were families going to their country-seats, whose names, not press for an exact uniformity in all circumstances. connected with mercantile affairs, I had heard, when a The horses, for example, which are employed pretty girl, mentioned in England. The time was agreeably continuously in stage-coaches, and omnibuses, and in spent in hearing their accounts of the many villages we carriers' wagons, might properly enough be subject to passed, and in watching for the meeting of the rushing a higher rate than horses engaged almost exclusively Dordogne, which comes very boisterously down upon its in agricultural operations, or in carting rural produce.

more dignified brother the Garonne; occasioning the Some parties, we know, incline to government manage which is called in England a “bore.' About two o'clock

same sort of contest which occurs in the Shannon, and ment and taxation for the roads; but this we hope never to see.

we reached the landing place, and found the carriage of Local managements, though sometimes Monsieur le Comte, driven by a cocked-hatted coachman defective in their operation, are of the highest value in in full livery, in waiting to convey us to the château, cultivating a practical knowledge of affairs, and pre; distant about three miles. The roomy old coach soon serving constitutional freedom. Let local trusts and carried us to the mansion; and before we could alight, taxations, therefore, continue, but organised on better models, and in most instances consolidated over dis

our host was on the flight of steps, which he descended tricts irrespective of county divisions.

to meet me, who had the good fortune to be on that side We are not without a hope that some individual will of the carriage. I was immediately taken by the band step out of the ranks to master this important subject, anterooms, &c. and finally seated in one of the fauteuils,

in the most courtier-like manner, handed through the and distinguish himself as a leader in road reform.

at the side of a large old-fashioned chimney corner; my Thanks to Mr Pagan, the way is open before him.

young companion, with equal deference, being similarly

escorted by the eldest son to the corresponding seat of VINTAGE AT BORDEAUX.

honour. There we sat for a while, like the two supporters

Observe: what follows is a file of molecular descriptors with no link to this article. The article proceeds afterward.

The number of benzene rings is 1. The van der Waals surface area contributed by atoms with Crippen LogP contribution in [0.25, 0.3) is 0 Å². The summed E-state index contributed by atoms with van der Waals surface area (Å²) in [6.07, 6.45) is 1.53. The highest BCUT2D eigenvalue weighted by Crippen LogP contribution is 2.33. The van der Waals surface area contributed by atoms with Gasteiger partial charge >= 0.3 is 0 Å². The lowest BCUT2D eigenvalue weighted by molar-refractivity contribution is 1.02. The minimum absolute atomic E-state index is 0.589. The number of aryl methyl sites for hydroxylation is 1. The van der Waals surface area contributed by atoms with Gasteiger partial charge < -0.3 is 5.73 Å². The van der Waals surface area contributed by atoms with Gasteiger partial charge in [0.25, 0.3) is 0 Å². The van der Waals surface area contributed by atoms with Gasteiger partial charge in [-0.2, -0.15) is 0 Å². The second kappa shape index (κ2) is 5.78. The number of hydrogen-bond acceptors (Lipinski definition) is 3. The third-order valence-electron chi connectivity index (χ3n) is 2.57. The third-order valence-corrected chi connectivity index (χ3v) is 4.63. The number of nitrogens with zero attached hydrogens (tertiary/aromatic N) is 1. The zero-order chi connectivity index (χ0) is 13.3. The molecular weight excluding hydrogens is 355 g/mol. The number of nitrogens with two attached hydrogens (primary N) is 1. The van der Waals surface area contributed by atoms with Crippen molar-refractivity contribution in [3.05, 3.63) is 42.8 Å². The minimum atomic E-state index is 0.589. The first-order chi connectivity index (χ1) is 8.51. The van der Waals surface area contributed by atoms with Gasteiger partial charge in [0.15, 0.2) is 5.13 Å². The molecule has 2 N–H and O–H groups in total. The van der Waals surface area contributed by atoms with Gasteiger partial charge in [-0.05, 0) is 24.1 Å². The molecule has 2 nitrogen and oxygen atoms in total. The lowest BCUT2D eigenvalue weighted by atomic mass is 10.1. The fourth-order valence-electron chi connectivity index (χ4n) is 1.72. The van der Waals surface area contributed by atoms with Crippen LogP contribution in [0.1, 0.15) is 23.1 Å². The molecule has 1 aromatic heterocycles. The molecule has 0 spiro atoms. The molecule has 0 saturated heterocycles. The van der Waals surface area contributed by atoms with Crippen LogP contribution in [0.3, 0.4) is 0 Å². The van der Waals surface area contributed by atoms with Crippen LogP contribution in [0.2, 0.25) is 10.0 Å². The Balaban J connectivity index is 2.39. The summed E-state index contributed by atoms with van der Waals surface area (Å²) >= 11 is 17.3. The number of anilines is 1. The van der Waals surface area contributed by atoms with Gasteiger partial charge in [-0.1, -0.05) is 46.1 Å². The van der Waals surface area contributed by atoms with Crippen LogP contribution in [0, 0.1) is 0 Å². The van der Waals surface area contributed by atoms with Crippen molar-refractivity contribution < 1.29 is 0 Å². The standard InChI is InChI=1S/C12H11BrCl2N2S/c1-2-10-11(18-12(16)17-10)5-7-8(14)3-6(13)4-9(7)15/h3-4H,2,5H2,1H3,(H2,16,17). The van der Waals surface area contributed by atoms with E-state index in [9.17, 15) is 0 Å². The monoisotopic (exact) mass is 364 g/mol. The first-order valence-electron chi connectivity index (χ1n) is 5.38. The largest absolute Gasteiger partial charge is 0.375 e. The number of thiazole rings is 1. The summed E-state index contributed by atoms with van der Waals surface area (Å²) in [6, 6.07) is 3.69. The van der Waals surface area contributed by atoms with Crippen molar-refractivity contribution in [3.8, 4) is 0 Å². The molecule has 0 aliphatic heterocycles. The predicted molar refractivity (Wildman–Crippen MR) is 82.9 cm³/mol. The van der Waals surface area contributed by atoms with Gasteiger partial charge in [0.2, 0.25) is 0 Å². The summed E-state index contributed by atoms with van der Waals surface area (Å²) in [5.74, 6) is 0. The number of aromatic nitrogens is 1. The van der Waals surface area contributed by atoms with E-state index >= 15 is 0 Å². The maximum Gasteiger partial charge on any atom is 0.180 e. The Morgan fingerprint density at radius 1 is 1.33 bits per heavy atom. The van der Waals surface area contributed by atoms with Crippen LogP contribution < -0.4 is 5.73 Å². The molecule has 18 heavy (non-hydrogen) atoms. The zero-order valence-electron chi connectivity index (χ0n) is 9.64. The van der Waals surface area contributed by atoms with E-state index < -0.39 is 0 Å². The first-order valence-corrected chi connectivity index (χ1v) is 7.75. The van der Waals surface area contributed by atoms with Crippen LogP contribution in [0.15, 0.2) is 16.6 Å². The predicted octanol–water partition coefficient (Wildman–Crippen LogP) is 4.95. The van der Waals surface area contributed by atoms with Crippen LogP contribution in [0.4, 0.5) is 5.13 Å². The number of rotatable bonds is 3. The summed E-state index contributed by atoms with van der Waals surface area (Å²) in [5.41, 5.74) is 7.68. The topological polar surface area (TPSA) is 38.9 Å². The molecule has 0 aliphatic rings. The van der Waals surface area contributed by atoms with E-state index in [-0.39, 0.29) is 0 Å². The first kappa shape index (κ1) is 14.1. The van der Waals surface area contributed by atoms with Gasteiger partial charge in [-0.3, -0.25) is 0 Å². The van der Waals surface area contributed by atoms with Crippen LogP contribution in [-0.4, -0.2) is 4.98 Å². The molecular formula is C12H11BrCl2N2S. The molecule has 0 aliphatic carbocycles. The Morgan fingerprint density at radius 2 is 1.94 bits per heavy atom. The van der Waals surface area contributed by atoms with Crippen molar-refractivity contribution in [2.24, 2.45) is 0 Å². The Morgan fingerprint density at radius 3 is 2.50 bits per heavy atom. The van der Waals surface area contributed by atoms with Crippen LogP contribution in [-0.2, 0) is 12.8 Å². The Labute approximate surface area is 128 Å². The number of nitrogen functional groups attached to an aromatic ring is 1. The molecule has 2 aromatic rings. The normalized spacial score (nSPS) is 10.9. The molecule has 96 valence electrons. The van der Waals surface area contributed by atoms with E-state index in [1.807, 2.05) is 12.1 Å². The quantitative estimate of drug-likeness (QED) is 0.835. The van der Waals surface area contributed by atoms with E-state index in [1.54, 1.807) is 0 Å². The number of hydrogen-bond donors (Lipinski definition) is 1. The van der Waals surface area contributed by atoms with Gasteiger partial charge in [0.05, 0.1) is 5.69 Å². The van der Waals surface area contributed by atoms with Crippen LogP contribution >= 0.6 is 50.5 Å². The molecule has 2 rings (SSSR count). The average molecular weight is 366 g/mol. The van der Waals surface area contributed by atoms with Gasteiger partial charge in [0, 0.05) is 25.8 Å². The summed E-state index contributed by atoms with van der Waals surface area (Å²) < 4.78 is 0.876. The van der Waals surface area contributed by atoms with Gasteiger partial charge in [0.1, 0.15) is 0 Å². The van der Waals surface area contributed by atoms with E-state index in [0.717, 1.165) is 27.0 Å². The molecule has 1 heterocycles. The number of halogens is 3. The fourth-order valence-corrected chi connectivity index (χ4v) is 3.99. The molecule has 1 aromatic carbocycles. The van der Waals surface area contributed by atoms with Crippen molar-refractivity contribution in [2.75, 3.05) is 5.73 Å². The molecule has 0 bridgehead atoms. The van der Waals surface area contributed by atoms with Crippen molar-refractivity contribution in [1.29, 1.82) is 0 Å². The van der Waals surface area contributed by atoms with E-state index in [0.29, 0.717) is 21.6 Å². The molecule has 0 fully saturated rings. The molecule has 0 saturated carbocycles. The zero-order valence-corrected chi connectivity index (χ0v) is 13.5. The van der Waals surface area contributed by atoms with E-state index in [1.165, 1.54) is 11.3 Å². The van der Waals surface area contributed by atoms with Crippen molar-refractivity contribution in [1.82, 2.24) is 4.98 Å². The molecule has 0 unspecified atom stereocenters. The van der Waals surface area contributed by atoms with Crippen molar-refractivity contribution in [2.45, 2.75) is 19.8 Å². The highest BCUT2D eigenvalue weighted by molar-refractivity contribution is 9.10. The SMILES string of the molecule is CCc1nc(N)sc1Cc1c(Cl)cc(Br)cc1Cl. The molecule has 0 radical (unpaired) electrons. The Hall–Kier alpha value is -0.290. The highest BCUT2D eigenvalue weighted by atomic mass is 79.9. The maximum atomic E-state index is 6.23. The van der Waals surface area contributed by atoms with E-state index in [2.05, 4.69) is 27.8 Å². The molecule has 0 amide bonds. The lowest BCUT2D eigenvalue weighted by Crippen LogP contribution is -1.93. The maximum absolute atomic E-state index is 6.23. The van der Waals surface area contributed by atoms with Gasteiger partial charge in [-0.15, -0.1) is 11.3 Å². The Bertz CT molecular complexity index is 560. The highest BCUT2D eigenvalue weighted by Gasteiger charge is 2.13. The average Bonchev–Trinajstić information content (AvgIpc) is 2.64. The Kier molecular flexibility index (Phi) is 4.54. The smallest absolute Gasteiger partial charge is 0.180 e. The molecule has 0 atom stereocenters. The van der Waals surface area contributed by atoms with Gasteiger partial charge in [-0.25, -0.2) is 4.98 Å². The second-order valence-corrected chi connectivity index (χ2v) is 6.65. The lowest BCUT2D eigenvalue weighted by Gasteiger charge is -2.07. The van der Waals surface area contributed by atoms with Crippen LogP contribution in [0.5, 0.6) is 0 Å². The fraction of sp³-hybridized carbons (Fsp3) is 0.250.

of a heraldic shield! We had spent the greater part of the summer of 18— in The two elder daughters of our host, unluckily, were wandering among the Pyrenees, whose then unsophisti- absent, but the honours of the house were kindly and cated small watering-places had greatly delighted us; gracefully performed by his son's wife; and there were their simple, and in some cases rather rough accommo- also many agreeable intelligent men staying in the chadations, and the absence of all the ordinary idle ap- teau, a very curious rambling old concern, full of faded pliances for killing time, being amply compensated by grandeur. The 'salon,' into which we were first ushered, the society of a relation long settled in that region, had that formal bare appearance which was usual in the whose sporting propensities, as well as his taste for the days of our grandmothers, when no one thought of moving, natural beauties of this magnificent region, had made or perhaps had the strength to move, the massive seats from him thoroughly acquainted with every nook and corner their allotted places, or of deranging the order in which which a hunter after a bear, izzard, or the picturesque, two rows of yellow damask gilt chairs were placed against could desire to reach. Many a delightful expedition to the wainscot, round the room, as in the present case. the higher parts of the mountains, or to some spot out | The apartment was lighted by many very lofty windows, of the beaten regular 'guide' track, did we accomplish composed of small panes of glass; and the large old trees under his experienced direction; always rendered more immediately overhanging them, gave the room, with its interesting, from his knowledge of the Bearnais dialect uncarpeted polished oak floor, a very sombre air, quite in enabling him to give us information on the peculiar keeping, however, with the appearance of the old comte habits of this people, which we could not have obtained and the ancien régime' tone of things in general; and we under ordinary circumstances. There was a cheerfulness soon discovered that we were in one of the stronghoids of also given to these mountain rambles, from his being able conservatism' and 'legitimacy'—Don Carlos and Henry to converse with any of the country folks overtaken on V. being there objects of profound and respectful interest. the road, or who were busy about the cabins we chanced The former had been actively seconded by ore of the to pass, and many local tales and traditions of that dis- family in his secret journey to Spain; and the mother of trict became ours through his means. In some of our the young prince, not having at that time played all her shorter evening strolls, husbandry, cultivation of land in 'fantastic tricks before high Heaven,' was the heroine of general, wine-making, &c. used occasionally to be dis- their romantic loyalty. A pair of superb Sèvres jars, cussed by the gentlemen of our party; and as the summer many feet high, standing in corners of the salon, gifts closed in, and the season of the • vendange' approached, from her, were pointed out to us with a proud pleasure by these devoted adherents to her son's cause. I could / a most recherché meal, served sans tablecloth, which omisnot but think of one of Sir Walter Scott's old cavaliers sion deprived it in our eyes of all the elegance belonging when listening to the fearless remarks of our venerable to choice fruit, fine fish, game, and every article that could host on present times. His details of bygone days were form a tempting repast. The conversation was lively and likewise curious, when one of his ancestors, whose portrait agreeable, ending by a proposal to walk through all the hung over the drawing - room mantelpiece, formed part vineyards of our host, who accompanied us. He was full of the cortège that accompanied the infanta from Spain of information concerning the different growths of the to France, and whose château was one of the resting. surrounding lands; for the varieties in the size and places for the betrothed princess before proceeding to appearance of the grape, and consequently in the quality meet her future husband Louis XIV.